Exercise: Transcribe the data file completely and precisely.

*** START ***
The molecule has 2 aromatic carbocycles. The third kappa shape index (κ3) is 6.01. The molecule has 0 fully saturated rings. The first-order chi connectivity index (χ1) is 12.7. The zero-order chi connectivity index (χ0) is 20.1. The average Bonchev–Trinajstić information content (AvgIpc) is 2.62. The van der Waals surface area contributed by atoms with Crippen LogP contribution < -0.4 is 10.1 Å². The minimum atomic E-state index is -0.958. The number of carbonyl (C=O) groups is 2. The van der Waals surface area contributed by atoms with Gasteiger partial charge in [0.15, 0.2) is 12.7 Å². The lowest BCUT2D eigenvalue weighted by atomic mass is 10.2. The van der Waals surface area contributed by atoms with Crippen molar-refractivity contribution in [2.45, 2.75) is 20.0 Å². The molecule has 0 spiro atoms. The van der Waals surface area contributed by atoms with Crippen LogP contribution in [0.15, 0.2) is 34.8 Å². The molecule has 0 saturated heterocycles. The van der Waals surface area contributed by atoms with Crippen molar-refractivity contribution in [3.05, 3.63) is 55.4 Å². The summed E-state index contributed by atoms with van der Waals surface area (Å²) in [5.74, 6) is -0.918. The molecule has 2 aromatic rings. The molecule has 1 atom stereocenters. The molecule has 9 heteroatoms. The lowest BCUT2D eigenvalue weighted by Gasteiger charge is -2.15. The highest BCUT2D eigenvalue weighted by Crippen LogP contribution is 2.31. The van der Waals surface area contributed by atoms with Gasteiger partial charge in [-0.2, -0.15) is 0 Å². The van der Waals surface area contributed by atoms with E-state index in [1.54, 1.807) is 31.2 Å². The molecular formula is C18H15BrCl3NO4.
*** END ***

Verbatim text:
The molecule has 2 aromatic carbocycles. The third kappa shape index (κ3) is 6.01. The molecule has 0 fully saturated rings. The first-order chi connectivity index (χ1) is 12.7. The zero-order chi connectivity index (χ0) is 20.1. The average Bonchev–Trinajstić information content (AvgIpc) is 2.62. The van der Waals surface area contributed by atoms with Crippen LogP contribution < -0.4 is 10.1 Å². The minimum atomic E-state index is -0.958. The number of carbonyl (C=O) groups is 2. The van der Waals surface area contributed by atoms with Gasteiger partial charge in [0.15, 0.2) is 12.7 Å². The lowest BCUT2D eigenvalue weighted by atomic mass is 10.2. The van der Waals surface area contributed by atoms with Crippen molar-refractivity contribution in [2.45, 2.75) is 20.0 Å². The molecule has 0 spiro atoms. The van der Waals surface area contributed by atoms with Crippen LogP contribution in [0.15, 0.2) is 34.8 Å². The molecule has 0 saturated heterocycles. The van der Waals surface area contributed by atoms with Crippen molar-refractivity contribution in [3.05, 3.63) is 55.4 Å². The summed E-state index contributed by atoms with van der Waals surface area (Å²) in [5.74, 6) is -0.918. The molecule has 2 aromatic rings. The molecule has 1 atom stereocenters. The molecule has 9 heteroatoms. The lowest BCUT2D eigenvalue weighted by Gasteiger charge is -2.15. The highest BCUT2D eigenvalue weighted by Crippen LogP contribution is 2.31. The van der Waals surface area contributed by atoms with Gasteiger partial charge in [-0.2, -0.15) is 0 Å². The van der Waals surface area contributed by atoms with E-state index in [1.54, 1.807) is 31.2 Å². The molecular formula is C18H15BrCl3NO4.